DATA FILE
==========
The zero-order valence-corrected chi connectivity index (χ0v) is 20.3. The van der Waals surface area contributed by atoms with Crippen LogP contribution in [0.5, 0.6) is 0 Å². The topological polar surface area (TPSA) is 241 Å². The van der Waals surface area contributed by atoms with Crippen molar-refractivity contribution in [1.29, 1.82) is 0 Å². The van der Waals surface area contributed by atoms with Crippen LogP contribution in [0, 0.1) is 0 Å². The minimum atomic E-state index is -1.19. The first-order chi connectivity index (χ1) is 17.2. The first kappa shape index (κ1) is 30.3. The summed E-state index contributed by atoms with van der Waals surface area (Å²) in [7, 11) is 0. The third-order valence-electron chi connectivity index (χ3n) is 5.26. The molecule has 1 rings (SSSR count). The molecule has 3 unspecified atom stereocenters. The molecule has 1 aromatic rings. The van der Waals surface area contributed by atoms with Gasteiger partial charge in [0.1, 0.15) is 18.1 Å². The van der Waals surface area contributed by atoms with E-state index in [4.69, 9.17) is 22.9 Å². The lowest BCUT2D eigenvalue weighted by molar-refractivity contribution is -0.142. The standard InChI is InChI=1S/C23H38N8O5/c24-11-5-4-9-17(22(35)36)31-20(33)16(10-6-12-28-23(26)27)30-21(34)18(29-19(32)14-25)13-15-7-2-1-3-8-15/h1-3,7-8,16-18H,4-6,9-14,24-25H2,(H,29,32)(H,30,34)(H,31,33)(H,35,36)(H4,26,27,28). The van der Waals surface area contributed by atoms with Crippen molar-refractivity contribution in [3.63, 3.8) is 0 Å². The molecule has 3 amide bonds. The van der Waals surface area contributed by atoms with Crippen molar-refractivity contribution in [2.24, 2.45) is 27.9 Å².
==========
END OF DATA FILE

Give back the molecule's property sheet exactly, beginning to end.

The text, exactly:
The zero-order valence-corrected chi connectivity index (χ0v) is 20.3. The van der Waals surface area contributed by atoms with Crippen LogP contribution in [0.5, 0.6) is 0 Å². The topological polar surface area (TPSA) is 241 Å². The van der Waals surface area contributed by atoms with Crippen molar-refractivity contribution in [1.29, 1.82) is 0 Å². The van der Waals surface area contributed by atoms with Crippen LogP contribution in [0, 0.1) is 0 Å². The minimum atomic E-state index is -1.19. The first-order chi connectivity index (χ1) is 17.2. The first kappa shape index (κ1) is 30.3. The summed E-state index contributed by atoms with van der Waals surface area (Å²) in [7, 11) is 0. The third-order valence-electron chi connectivity index (χ3n) is 5.26. The molecule has 1 rings (SSSR count). The molecule has 3 unspecified atom stereocenters. The molecule has 1 aromatic rings. The van der Waals surface area contributed by atoms with Gasteiger partial charge in [0.1, 0.15) is 18.1 Å². The van der Waals surface area contributed by atoms with E-state index in [4.69, 9.17) is 22.9 Å². The lowest BCUT2D eigenvalue weighted by molar-refractivity contribution is -0.142. The standard InChI is InChI=1S/C23H38N8O5/c24-11-5-4-9-17(22(35)36)31-20(33)16(10-6-12-28-23(26)27)30-21(34)18(29-19(32)14-25)13-15-7-2-1-3-8-15/h1-3,7-8,16-18H,4-6,9-14,24-25H2,(H,29,32)(H,30,34)(H,31,33)(H,35,36)(H4,26,27,28). The van der Waals surface area contributed by atoms with Crippen molar-refractivity contribution in [3.63, 3.8) is 0 Å². The molecule has 3 amide bonds. The van der Waals surface area contributed by atoms with Crippen molar-refractivity contribution in [2.24, 2.45) is 27.9 Å².